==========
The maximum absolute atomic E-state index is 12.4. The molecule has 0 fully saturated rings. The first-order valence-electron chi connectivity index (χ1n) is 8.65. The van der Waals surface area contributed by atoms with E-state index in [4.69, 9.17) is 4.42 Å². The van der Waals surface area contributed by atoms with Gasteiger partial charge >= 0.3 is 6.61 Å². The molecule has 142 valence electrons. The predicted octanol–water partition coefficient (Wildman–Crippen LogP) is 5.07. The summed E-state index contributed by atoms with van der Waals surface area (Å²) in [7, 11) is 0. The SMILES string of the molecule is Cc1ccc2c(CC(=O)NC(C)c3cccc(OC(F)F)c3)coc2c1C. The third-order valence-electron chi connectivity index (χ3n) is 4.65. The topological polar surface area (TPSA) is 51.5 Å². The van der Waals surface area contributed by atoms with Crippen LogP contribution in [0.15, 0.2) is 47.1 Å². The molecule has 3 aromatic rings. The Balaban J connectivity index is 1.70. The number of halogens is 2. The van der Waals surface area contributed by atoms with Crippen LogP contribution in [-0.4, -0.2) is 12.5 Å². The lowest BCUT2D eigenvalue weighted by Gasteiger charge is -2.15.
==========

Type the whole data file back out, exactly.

The maximum absolute atomic E-state index is 12.4. The molecule has 0 fully saturated rings. The first-order valence-electron chi connectivity index (χ1n) is 8.65. The van der Waals surface area contributed by atoms with E-state index in [4.69, 9.17) is 4.42 Å². The van der Waals surface area contributed by atoms with Gasteiger partial charge >= 0.3 is 6.61 Å². The molecule has 142 valence electrons. The predicted octanol–water partition coefficient (Wildman–Crippen LogP) is 5.07. The summed E-state index contributed by atoms with van der Waals surface area (Å²) in [7, 11) is 0. The SMILES string of the molecule is Cc1ccc2c(CC(=O)NC(C)c3cccc(OC(F)F)c3)coc2c1C. The third-order valence-electron chi connectivity index (χ3n) is 4.65. The topological polar surface area (TPSA) is 51.5 Å². The van der Waals surface area contributed by atoms with Crippen LogP contribution in [0.15, 0.2) is 47.1 Å². The molecule has 3 aromatic rings. The Balaban J connectivity index is 1.70. The number of halogens is 2. The van der Waals surface area contributed by atoms with Crippen LogP contribution in [-0.4, -0.2) is 12.5 Å². The lowest BCUT2D eigenvalue weighted by Gasteiger charge is -2.15.